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ADECA work goes on

If the Legislature makes no more cuts to the budget for the Alabama Department of Economic and Community Affairs, very little will change in fiscal year 2003-2004.

That is the report Director John Harrison told Greenville Rotarians at their weekly Thursday lunch meeting at the YMCA.

Harrison is no stranger to the area, having had family here and also serving as mayor in Luverne from 1988 to 2003.

On Wednesday the legislative general fund budget committee cut $3.1 million from ADECA’s budget.

That is considerably less than Gov. Bob Riley’s proposed cut of $10 million.

Harrison said if $3.1 million is all they cut, ADECA will continue to function without problems.

&uot;We can do anything as long as they don’t cut anymore,&uot; Harrison said.

&uot;It is going to be nasty up there in Montgomery (Special Legislative Session) for the next three or four days.&uot;

He said Riley remains adamant that when the Legislature is in session, he wants ADECA nowhere nearby.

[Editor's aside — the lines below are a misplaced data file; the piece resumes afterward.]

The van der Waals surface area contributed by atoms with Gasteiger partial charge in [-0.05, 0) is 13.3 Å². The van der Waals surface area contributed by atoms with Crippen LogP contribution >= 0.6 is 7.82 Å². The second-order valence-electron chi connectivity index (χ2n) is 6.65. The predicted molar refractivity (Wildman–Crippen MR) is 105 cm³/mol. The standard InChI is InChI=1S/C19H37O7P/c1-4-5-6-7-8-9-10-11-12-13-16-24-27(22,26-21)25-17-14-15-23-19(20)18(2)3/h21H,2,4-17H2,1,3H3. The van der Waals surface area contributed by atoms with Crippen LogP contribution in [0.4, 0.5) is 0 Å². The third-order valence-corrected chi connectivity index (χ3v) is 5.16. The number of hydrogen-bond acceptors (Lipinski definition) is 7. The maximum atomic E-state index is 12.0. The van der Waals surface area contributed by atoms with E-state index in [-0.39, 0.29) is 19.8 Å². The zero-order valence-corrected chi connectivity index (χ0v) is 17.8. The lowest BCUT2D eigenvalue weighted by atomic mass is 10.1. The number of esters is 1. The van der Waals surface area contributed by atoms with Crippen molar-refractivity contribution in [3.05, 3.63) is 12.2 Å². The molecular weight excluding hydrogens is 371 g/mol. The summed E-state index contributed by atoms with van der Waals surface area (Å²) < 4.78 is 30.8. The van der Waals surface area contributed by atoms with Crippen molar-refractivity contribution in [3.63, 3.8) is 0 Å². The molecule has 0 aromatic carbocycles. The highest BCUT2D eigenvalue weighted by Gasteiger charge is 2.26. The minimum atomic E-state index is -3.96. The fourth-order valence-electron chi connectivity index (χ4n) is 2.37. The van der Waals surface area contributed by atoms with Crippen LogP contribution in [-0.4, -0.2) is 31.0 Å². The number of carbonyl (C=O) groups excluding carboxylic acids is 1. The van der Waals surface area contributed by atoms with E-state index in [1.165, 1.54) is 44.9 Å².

Harrison said the governor wants it that way.

&uot;He kept us away from the legislature,&uot; Harrison said.

&uot;He instructs us on funding and whatever battles he wins or loses, he will do it without ADECA.

That’s pretty good on his part.&uot;

He said Riley gave instructions that everything was to be cut, plain and simple.

He said pass through pork had to disappear.

Harrison also said ADECA now plays an important role in South Alabama industry, especially as more and more Hyundai related factories open.

&uot;At one point you could draw a line across Alabama and see where all the industry went,&uot; he said.

&uot;Now we are getting the opportunity to do something in South Alabama.&uot;

He said Mercedes opened the door for the automotive industry moving into the state and now the rewards North Alabama had, will be felt in the southern portion as well.

One program Harrison said ADECA is charged with involves the state’s motor pool.

He said an audit showed a major surplus of state vehicles, and recently 600 plus were sold.

Now, the governor wants a fleet management policy implemented and that will fall under ADECA’s control.

He said ADECA also delivers the CDBG grants, which has served Greenville, Georgiana and McKenzie.

Finally, Harrison said no more funding cuts means there will be no layoffs in his department.

He said the sad part about cutting staff is the fact that it is usually the young people, who are enthusiastic about doing great things for the state.